SolveYourProblem Article Series: Pregnancy
Pregnancy: Everything You Need To Know

     

     

Dental Checkups During Pregnancy
   

When you go for a dental check-up, make sure your dentist knows you are pregnant. If possible try to avoid going in the first and later part of the third trimester. Microscopic cuts can happen during a routine dental exam and infection is a risk to be avoided at this time. The second and early part of the third trimester are great times to schedule a dental visit and make sure all is well. If you are interested in cosmetic dental care, it is best to wait till after delivery. Make sure you let your dentist know if you are taking any medications including your prenatal vitamin. Some medicines can affect bleeding and risk of infection for some dental procedures. If X-rays are essential and absolutely necessary (such as in a dental emergency), your dentist will use extreme caution to make absolute sure you and your baby are perfectly safe. Advances in technology have made X-rays much safer today than in past decades.

Don't skip your dental checkup appointment because you are pregnant, now more than any other time, regular periodontal (gum) examinations are very important. Pregnancy causes hormonal changes that put you at increased risk factors for periodontal disease and for tender gums that bleed easily, a condition called pregnancy gingivitis. Pay particular attention to any changes in your gums during pregnancy. If tenderness, bleeding or gum swelling occurs at any time during your pregnancy, talk with your dentist or periodontist as soon as possible. Follow good oral hygiene practices to prevent and/or reduce oral health problems.

Will pregnancy affect my oral health?

The elevated levels of the hormones estrogen and progesterone in pregnant women can change the effects on plaque. Hormones can cause the gums to react differently to the bacteria found in plaque. The bacteria in plaque, not the increase in hormones, are what cause gingivitis. In many cases, this can cause a condition known as "pregnancy gingivitis". Symptoms include swollen, red and bleeding gums. Brush twice a day and after getting ill from morning sickness and floss before you go to bed to help avoid plaque build-up. Women who get regular dental check-ups prior to pregnancy decrease their chances of developing pregnancy gingivitis.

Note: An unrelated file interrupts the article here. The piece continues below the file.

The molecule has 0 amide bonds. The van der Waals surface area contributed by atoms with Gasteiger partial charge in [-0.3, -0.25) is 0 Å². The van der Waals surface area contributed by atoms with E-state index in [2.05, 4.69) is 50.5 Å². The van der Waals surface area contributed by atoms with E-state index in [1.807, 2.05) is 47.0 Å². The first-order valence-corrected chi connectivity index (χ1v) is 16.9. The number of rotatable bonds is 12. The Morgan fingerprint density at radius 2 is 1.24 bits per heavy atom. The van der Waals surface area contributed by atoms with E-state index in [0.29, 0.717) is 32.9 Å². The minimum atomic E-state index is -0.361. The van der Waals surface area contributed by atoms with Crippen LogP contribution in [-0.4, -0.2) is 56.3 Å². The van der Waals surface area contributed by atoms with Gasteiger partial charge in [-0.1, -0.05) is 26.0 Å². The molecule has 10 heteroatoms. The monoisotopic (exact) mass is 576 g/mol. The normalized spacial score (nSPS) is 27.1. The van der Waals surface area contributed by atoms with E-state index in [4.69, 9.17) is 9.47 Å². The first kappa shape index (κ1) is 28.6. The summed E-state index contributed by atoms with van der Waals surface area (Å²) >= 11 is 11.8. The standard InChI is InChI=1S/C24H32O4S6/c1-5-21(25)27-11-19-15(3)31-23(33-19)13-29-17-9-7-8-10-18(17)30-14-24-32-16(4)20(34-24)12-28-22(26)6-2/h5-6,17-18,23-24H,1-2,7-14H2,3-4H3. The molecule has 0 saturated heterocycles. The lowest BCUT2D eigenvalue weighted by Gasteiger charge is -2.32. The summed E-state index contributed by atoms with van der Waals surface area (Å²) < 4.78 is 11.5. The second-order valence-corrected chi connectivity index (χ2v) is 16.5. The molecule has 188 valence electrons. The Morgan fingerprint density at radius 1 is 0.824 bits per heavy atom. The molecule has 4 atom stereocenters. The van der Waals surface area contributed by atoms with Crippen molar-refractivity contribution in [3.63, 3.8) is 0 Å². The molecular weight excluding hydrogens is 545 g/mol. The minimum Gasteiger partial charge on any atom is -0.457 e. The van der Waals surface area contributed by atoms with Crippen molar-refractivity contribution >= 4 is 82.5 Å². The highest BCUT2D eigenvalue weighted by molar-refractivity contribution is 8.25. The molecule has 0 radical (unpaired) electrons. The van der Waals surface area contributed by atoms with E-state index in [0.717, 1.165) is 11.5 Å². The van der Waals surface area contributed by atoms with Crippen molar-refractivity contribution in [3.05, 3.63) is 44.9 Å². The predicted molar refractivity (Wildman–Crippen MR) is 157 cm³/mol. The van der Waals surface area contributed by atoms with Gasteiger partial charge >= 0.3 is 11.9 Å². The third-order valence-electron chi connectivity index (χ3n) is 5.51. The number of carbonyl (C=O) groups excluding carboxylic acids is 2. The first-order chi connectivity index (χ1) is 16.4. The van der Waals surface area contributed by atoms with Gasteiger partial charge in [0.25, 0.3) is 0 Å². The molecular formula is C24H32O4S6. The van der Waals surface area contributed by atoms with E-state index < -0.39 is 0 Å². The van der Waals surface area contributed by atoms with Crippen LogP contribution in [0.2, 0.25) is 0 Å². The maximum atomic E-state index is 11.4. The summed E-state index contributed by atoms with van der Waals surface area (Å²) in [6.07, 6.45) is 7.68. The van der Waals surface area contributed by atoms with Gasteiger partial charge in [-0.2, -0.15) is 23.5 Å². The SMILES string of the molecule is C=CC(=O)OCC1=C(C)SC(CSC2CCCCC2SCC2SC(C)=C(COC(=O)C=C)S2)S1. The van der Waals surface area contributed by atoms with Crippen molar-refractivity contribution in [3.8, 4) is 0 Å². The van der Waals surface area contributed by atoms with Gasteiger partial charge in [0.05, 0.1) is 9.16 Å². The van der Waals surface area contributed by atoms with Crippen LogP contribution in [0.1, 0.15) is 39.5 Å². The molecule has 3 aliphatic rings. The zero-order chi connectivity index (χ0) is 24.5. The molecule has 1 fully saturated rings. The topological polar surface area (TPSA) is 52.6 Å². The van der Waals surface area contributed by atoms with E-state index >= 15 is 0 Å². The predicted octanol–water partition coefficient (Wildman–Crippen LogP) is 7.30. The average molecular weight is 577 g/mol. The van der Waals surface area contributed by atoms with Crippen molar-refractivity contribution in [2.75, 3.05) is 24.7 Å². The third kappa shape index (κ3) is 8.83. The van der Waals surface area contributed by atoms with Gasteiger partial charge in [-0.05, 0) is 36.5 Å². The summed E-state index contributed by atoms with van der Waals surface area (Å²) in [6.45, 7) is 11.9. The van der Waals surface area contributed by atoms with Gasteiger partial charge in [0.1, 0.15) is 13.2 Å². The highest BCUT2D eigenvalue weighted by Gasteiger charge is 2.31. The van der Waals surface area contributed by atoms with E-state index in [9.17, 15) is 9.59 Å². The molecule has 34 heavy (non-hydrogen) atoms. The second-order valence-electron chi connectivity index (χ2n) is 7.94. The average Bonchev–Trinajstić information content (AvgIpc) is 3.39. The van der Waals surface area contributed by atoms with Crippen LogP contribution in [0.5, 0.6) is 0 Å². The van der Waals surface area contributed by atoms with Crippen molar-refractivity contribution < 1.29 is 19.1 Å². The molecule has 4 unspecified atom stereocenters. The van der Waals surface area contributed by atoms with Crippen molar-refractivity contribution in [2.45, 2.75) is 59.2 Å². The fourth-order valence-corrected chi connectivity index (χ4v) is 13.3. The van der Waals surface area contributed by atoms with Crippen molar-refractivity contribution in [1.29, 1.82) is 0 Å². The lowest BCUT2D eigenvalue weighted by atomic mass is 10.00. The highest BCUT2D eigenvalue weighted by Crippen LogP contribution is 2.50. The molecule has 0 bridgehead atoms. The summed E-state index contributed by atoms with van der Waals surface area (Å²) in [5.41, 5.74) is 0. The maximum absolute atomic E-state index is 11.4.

Should I receive dental treatment while I'm pregnant?

Continue with your regular dental cleaning and check-ups to avoid oral infections that can affect the fetus, such as gingivitis and periodontal disease. Dentists recommend that major dental treatments that aren't urgent be postponed until after your child is born. The first trimester, the stage of pregnancy in which most of the baby's organs are formed, is the most crucial to your baby's development and is at higher risk to maternal infection. It is best to have procedures performed during the second trimester to minimize any potential risk. Dental treatment is not recommended during the third trimester because the dental chair tends to be too uncomfortable for the mother. Make sure to see your dentist if your gums excessively bleed or are swollen.

If I do need treatment, what drugs are safe?

Be extremely cautious of all drugs during pregnancy. If you have gingivitis or periodontal disease, your dentist may want to treat you more often to ward off infection and achieve healthy gums and a healthy baby. If you need to have dental treatment done during your pregnancy, some acceptable antibiotics include penicillin, amoxicillin, and clindamycin. It is important to avoid tetracycline, which can cause discoloration of your child's temporary and permanent teeth. Pain products containing acetaminophen, such as Tylenol, are approved, but you should be wary of other over-the-counter medications such as aspirin or ibuprofen. Avoid using narcotics for dental pain until your child is carried to term. Narcotics are not safe drugs to use while pregnant. Novocain has also been known to pass through the placenta, but no known side effects have been found.

Coping With Morning Sickness

If morning sickness is keeping you from brushing your teeth, change to a bland-tasting toothpaste or baking soda during your pregnancy. Ask your dentist or hygienist to recommend brands. Donít brush immediately after getting sick; it can just trigger another episode. Rinse your mouth out with water or a mouth rinse if you suffer from morning sickness and have bouts of frequent vomiting. Brush your teeth after your stomach has settled.

Eating Right for Your Teeth and Baby

Avoid sugary snacks and tons of sweets. Sweet cravings are common during pregnancy but should be kept to a minimum for healthy teeth. However, keep in mind that the more frequently you snack, the greater the chance of developing tooth decay, so brush more often if you have to eat more frequent meals. Additionally, some studies have shown that the bacteria responsible for tooth decay are passed from the mother to the child. So be careful of what you eat. Eat a healthy, balanced diet. Your baby's first teeth begin to develop about three months into your pregnancy. Healthy diets containing dairy products, cheese and yogurt. These are a good source of these essential minerals and are good for your baby's developing teeth, gums, and bones.

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